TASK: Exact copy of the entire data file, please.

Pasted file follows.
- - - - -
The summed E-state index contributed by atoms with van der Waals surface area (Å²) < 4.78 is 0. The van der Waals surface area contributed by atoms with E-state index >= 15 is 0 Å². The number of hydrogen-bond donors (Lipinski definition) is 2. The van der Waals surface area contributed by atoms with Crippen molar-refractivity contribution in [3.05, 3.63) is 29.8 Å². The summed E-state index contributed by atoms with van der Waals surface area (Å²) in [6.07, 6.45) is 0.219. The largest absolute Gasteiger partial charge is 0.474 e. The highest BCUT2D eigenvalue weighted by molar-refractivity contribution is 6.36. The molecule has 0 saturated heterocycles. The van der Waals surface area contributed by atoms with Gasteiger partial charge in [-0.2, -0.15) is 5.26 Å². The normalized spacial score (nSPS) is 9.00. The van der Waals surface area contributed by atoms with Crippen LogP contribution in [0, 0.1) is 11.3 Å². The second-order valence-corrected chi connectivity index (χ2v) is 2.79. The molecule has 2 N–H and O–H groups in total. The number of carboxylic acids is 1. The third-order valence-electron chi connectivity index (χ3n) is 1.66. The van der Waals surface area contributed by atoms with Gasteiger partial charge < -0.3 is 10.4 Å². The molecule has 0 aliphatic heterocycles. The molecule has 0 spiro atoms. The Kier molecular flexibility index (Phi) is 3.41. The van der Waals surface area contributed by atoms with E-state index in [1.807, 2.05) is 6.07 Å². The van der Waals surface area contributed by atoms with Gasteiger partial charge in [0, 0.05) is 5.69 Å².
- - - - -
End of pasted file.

The summed E-state index contributed by atoms with van der Waals surface area (Å²) < 4.78 is 0. The van der Waals surface area contributed by atoms with E-state index >= 15 is 0 Å². The number of hydrogen-bond donors (Lipinski definition) is 2. The van der Waals surface area contributed by atoms with Crippen molar-refractivity contribution in [3.05, 3.63) is 29.8 Å². The summed E-state index contributed by atoms with van der Waals surface area (Å²) in [6.07, 6.45) is 0.219. The largest absolute Gasteiger partial charge is 0.474 e. The highest BCUT2D eigenvalue weighted by molar-refractivity contribution is 6.36. The molecule has 0 saturated heterocycles. The van der Waals surface area contributed by atoms with Gasteiger partial charge in [-0.2, -0.15) is 5.26 Å². The normalized spacial score (nSPS) is 9.00. The van der Waals surface area contributed by atoms with Crippen LogP contribution in [0, 0.1) is 11.3 Å². The second-order valence-corrected chi connectivity index (χ2v) is 2.79. The molecule has 2 N–H and O–H groups in total. The number of carboxylic acids is 1. The third-order valence-electron chi connectivity index (χ3n) is 1.66. The van der Waals surface area contributed by atoms with Gasteiger partial charge < -0.3 is 10.4 Å². The molecule has 0 aliphatic heterocycles. The molecule has 0 spiro atoms. The Kier molecular flexibility index (Phi) is 3.41. The van der Waals surface area contributed by atoms with E-state index in [1.807, 2.05) is 6.07 Å². The van der Waals surface area contributed by atoms with Gasteiger partial charge in [0, 0.05) is 5.69 Å².